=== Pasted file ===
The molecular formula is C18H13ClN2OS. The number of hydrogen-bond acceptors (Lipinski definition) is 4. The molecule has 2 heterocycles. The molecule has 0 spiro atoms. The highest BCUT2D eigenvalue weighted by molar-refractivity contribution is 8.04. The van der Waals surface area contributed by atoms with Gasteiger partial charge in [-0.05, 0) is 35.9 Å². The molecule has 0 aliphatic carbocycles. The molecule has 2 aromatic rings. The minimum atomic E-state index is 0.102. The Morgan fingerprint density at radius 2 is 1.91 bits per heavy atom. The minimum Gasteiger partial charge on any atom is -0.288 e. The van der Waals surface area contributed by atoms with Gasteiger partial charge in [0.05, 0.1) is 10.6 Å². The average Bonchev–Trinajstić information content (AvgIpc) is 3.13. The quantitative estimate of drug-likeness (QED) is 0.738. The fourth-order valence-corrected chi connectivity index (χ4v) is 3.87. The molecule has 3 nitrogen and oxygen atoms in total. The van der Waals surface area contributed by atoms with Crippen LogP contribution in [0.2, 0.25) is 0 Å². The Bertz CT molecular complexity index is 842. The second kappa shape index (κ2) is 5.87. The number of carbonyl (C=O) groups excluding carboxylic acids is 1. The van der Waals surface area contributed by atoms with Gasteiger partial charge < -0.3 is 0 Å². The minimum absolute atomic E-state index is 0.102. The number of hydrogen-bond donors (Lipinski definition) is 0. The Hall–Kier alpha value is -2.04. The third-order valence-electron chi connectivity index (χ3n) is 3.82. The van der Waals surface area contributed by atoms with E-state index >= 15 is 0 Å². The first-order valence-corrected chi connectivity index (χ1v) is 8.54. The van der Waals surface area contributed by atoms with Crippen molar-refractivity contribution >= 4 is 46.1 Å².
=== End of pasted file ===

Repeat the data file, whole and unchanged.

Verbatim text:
The molecular formula is C18H13ClN2OS. The number of hydrogen-bond acceptors (Lipinski definition) is 4. The molecule has 2 heterocycles. The molecule has 0 spiro atoms. The highest BCUT2D eigenvalue weighted by molar-refractivity contribution is 8.04. The van der Waals surface area contributed by atoms with Gasteiger partial charge in [-0.05, 0) is 35.9 Å². The molecule has 0 aliphatic carbocycles. The molecule has 2 aromatic rings. The minimum atomic E-state index is 0.102. The Morgan fingerprint density at radius 2 is 1.91 bits per heavy atom. The minimum Gasteiger partial charge on any atom is -0.288 e. The van der Waals surface area contributed by atoms with Gasteiger partial charge in [0.05, 0.1) is 10.6 Å². The average Bonchev–Trinajstić information content (AvgIpc) is 3.13. The quantitative estimate of drug-likeness (QED) is 0.738. The fourth-order valence-corrected chi connectivity index (χ4v) is 3.87. The molecule has 3 nitrogen and oxygen atoms in total. The van der Waals surface area contributed by atoms with Crippen LogP contribution in [0.2, 0.25) is 0 Å². The Bertz CT molecular complexity index is 842. The second kappa shape index (κ2) is 5.87. The number of carbonyl (C=O) groups excluding carboxylic acids is 1. The van der Waals surface area contributed by atoms with Gasteiger partial charge < -0.3 is 0 Å². The minimum absolute atomic E-state index is 0.102. The number of hydrogen-bond donors (Lipinski definition) is 0. The Hall–Kier alpha value is -2.04. The third-order valence-electron chi connectivity index (χ3n) is 3.82. The van der Waals surface area contributed by atoms with E-state index >= 15 is 0 Å². The first-order valence-corrected chi connectivity index (χ1v) is 8.54. The van der Waals surface area contributed by atoms with Crippen molar-refractivity contribution >= 4 is 46.1 Å².